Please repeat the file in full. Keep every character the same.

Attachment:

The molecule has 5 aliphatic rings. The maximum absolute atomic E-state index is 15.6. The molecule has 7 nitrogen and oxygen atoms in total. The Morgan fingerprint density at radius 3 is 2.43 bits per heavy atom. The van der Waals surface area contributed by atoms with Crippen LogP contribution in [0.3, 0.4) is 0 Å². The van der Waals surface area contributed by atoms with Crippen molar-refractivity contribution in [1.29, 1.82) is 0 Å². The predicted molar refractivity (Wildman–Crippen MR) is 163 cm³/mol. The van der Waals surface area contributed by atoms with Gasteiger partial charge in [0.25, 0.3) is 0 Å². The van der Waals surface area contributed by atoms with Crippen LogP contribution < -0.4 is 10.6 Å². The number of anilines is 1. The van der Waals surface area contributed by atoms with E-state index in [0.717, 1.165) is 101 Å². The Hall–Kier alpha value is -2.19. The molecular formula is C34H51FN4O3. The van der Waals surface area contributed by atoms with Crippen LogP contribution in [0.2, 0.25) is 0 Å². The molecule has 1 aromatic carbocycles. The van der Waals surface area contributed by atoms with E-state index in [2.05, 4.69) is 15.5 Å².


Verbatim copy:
The molecule has 5 aliphatic rings. The maximum absolute atomic E-state index is 15.6. The molecule has 7 nitrogen and oxygen atoms in total. The Morgan fingerprint density at radius 3 is 2.43 bits per heavy atom. The van der Waals surface area contributed by atoms with Crippen LogP contribution in [0.3, 0.4) is 0 Å². The van der Waals surface area contributed by atoms with Crippen molar-refractivity contribution in [1.29, 1.82) is 0 Å². The predicted molar refractivity (Wildman–Crippen MR) is 163 cm³/mol. The van der Waals surface area contributed by atoms with Gasteiger partial charge in [0.25, 0.3) is 0 Å². The van der Waals surface area contributed by atoms with Crippen LogP contribution < -0.4 is 10.6 Å². The number of anilines is 1. The van der Waals surface area contributed by atoms with E-state index in [0.717, 1.165) is 101 Å². The Hall–Kier alpha value is -2.19. The molecular formula is C34H51FN4O3. The van der Waals surface area contributed by atoms with Crippen LogP contribution in [0.2, 0.25) is 0 Å². The molecule has 1 aromatic carbocycles. The van der Waals surface area contributed by atoms with E-state index in [2.05, 4.69) is 15.5 Å².